Developing Secure Attachments Through Play

Children need to feel connected to their parents and childcare providers. This relationship is more natural with parents, but childcare providers must create secure attachments with children to foster these relationships. This is done through the use of meaningful play and activities.

Children send cues to us about their needs; we must attend to those needs appropriately to bring about positive attachments. We must also recognize that each child is unique in their own right, and what works for one may not work for the other. Children sense love, care, and concern from their caretakers.

Management of behavior and teaching fundamental skills through play is also very vital. Unfortunately, when children are absent from the classroom setting, this type of relationship cannot be fostered.

Development of Learning Skills

The pandemic interrupted much but many argue that children still forged through and learned.  While I agree that children did learn and grow; the matter at hand is if students gained a year’s worth of growth as they would in a typical year.

Most students have learning gaps that may not be able to be filled in just one year’s time because mastering skills takes consistency and time. Keeping a close watch on a student’s progress must occur, and the teacher must intervene with re-teaching or interventions when necessary.

Luckily, children are resilient; with teachers who have a firm grasp of the content and understand best practices (such as MTSS, scaffolding, interventions, progress monitoring, etc.), over time our students will still be successful and reach grade-level proficiency.

Learning to Regulate Behavior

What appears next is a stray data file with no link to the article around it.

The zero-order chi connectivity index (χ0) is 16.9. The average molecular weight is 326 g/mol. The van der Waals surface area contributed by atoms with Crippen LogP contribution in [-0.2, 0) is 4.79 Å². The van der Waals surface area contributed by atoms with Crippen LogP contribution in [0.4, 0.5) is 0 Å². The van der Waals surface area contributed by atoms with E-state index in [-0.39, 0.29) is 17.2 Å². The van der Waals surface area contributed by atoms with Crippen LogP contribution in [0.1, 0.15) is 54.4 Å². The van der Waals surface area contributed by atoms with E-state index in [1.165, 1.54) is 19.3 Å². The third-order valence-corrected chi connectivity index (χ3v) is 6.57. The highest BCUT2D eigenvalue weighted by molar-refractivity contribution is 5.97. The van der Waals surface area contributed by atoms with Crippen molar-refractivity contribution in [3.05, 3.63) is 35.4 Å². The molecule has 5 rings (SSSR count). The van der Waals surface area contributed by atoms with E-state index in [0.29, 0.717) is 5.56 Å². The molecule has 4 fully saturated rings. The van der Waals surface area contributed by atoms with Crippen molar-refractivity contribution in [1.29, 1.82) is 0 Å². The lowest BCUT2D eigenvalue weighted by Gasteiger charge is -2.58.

Behavior management was utterly different with virtual learning. Educators had to learn how to manage a virtual classroom with strategies they had never before used or known of. These consisted of virtual classroom engagement, mute button etiquette, managing the chatbox, virtual small groups, all while learning the technology and programs to share their screens for videos and interactive lessons. Our three- to five-year-old students missed the opportunity to learn the foundation of face-to-face behavior management.

These students would have learned to regulate their behavior in an ordinary year through play. Students are taught social stories and given examples of what to do when they disagree or hurt a friend’s feelings. This “on-the-job” training occurs while in learning centers. The children are encouraged to play while teachers monitor and assist in the real-life application of behavior regulation when students encounter conflict.

Speech and Language Development Through Play

Whether solitary play, parallel play, or cooperative play, language development occurs and is crucial to a child’s speech and language growth. Children begin to feel comfortable and gain confidence in speaking, improve their vocabulary, and grasp the proper pronunciation of words.  By the age of two, most children have a wide vocabulary and can put their thoughts into words. Play reinforces vocabulary, sounds, confidence, communication, and social skills, which are indispensable.

These skills are covert in adulthood to having a solid understanding of responsibility, literacy, working in teams, conflict resolution, emotional intelligence, and being a respectful citizen in society.

Have a passion for early childhood education? Explore our available early childhood education graduate programs and get started today!

*Updated January 2022